Welcome to part III of my life in Finland series:
In Finnish, March is Maaliskuu which comes from ‘maallinen kuu‘ – earthly month. It refers to the end of winter when the snow starts to melt and slowly the ground becomes visible again.
However, for us, the earthly month still contained a lot of snow since we headed towards Lapland to take part in the Northern-most obstacle race in the world – the Arctic Tough Viking.
The world’s Northern-most obstacle race
The race took place in Levi, Finland’s biggest ski resort. From Helsinki, we flew to Rovaniemi, the capital of Finnish Lapland. The flights were surprisingly cheap! Even though we just booked it 4 weeks in advance we only paid 84e per person for a round trip. At Rovaniemi airport we rent a car to drive the 200km further North to Levi. We arrived there on Friday afternoon, giving us some time to see the place before resting in the hotel and preparing for the run the next morning.
Luckily, the weather was on our side. It was sunny and relatively warm (around zero degrees). Considering that we were about 200km North of the Arctic Circle it was quite a surprise. The race was a lot of fun! We managed the 5km with 15 obstacles in between up and down the ski slopes and through knee-deep snow in less than 2 hours. After recovering a little in the hotel we even felt good enough to join the after-party in the famous Hullu Poro Arena. Hullu poro means crazy reindeer and after a long day of skiing this is the place to go for a good apres-ski party. It’s the best-known bar of Lapland!
The endless vastness of Lapland
However, we should not go to Lapland in winter without getting a glance at the famous Northern lights. So we decided to rent a snow mobile (the vehicle number one in Lapland) and chase them in the dark. The rent was easy since there are many rental places in and around Levi. Only one place, however, agreed to rent it over night. We paid 170e for this adventure including thermo clothes, boots, gloves, helmets, and a detailed map with all the snow mobile tracks marked around Levi. There are about 900km official routes in the whole Kittilä area.
After running up the mountain the day before we went there a second time by snow mobile to enjoy the view over the winterly Levi area. It was such a great experience to ride on a snow mobile through the dark night of Lapland, an indescribable feeling of peace and freedom!
Unfortunately, we were not very lucky with the Northern lights. After racing for many hours along the tracks around Levi we had to give up after midnight. Although it was nice and sunny during the day at night the temperatures dropped far below zero. Even the thermo clothes couldn’t keep us warm any more.
Aurora borealis – the Northern lights
However, my disappointment about not seeing the Northern lights did not last very long! For a while already I had been following the Aurora Notification for Tampere page on Facebook and a few days after we returned from Levi an Aurora alert was posted. We immediately packed our cameras and headed into the night to find a dark spot near Näsijärvi, one of the two lakes surrounding Tampere, hoping to be luckier that night. It seemed that we had found a pretty good place since soon more and more people gathered there, some of them looking quite professional with their camera equipment.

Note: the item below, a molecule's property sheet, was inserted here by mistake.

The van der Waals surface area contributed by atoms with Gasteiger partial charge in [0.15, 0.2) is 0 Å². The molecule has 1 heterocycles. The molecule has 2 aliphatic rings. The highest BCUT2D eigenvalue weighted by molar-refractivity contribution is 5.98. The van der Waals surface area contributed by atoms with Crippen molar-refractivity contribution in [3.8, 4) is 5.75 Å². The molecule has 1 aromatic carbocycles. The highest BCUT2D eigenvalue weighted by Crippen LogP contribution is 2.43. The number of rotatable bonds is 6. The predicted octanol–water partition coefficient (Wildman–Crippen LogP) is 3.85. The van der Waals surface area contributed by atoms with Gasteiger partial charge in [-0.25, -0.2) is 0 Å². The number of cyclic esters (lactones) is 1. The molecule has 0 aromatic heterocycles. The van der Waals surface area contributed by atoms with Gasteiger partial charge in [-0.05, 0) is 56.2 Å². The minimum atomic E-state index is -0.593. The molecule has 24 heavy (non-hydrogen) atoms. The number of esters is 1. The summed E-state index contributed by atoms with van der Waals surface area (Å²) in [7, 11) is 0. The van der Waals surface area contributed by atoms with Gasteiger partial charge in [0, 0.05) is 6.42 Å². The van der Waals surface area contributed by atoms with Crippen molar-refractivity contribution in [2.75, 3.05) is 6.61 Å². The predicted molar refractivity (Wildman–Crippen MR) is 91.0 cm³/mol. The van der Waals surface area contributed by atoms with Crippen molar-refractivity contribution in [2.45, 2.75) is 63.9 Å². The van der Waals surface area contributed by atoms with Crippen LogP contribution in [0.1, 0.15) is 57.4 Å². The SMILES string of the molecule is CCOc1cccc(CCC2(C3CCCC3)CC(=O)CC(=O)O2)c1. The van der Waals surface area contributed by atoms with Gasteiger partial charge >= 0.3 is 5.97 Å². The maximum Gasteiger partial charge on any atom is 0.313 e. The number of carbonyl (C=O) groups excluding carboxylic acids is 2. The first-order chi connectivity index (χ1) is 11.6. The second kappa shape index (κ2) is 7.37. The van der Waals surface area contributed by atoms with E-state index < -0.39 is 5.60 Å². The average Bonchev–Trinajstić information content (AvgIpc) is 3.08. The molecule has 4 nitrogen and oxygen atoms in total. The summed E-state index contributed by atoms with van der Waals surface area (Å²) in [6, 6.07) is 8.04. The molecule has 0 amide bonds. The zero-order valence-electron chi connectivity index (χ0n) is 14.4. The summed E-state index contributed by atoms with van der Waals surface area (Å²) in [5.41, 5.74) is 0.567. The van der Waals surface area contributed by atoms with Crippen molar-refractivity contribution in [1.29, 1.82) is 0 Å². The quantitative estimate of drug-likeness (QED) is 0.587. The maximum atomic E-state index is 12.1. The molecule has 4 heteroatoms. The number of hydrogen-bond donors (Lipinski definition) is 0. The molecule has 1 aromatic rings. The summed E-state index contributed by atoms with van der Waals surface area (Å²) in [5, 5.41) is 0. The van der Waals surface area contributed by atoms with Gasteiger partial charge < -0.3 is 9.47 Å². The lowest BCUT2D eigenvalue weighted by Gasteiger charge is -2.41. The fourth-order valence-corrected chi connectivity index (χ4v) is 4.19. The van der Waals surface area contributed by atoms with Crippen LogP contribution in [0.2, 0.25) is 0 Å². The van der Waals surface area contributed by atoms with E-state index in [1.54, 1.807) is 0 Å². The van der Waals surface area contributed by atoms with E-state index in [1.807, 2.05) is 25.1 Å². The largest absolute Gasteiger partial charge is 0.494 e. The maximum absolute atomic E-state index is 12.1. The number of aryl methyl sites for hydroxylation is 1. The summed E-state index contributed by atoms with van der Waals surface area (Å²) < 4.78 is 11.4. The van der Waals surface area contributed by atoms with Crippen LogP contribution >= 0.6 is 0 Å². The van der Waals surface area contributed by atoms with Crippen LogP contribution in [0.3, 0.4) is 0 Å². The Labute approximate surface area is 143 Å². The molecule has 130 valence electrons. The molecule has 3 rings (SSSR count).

After waiting for what felt like hours in the cold (some less professional observers had already left again) finally, finally a very dim green stripe appeared above us, moving slowly before it disappeared again. After another while the aforementioned repeated itself a couple of times, lasting only a few seconds each time. My excitement slowly changed to disappointment again. Was that it? Where these the famous Northern Lights everybody seems to be curious about seeing? Was that all?
No, it wasn’t. And I’m very happy that we could resist the cold and the disappointment a few more minutes because what happened next was just an unbelievable spectacle of nature! It’s hard to put it in words and it was even harder to capture it with my unprofessional photographer skills but the famous lights did come back and this time brighter and more intense than ever before in that night. This time-lapse video nicely summarizes what we saw:
This video was taken by Ville Nikula. Thanks for sharing it with us!
The next day we read that it had been the first time in many years that the Northern lights were so clearly visible in Tampere and Southern Finland. Due to a geomagnetic storm the Auroras were especially colorful and reached far more South than usual. In Tampere they were even visible over head as coronas which is very rare. On the blog Salamapaja you can find some more pictures of that spectacular night.
So my month of the earth was very successful in watching one of the most spectacular natural phenomenons on this planet. One more point to cross of my bucket list!
Have you ever seen the Northern lights or is it on your bucket list as well? Let us know in the comments below!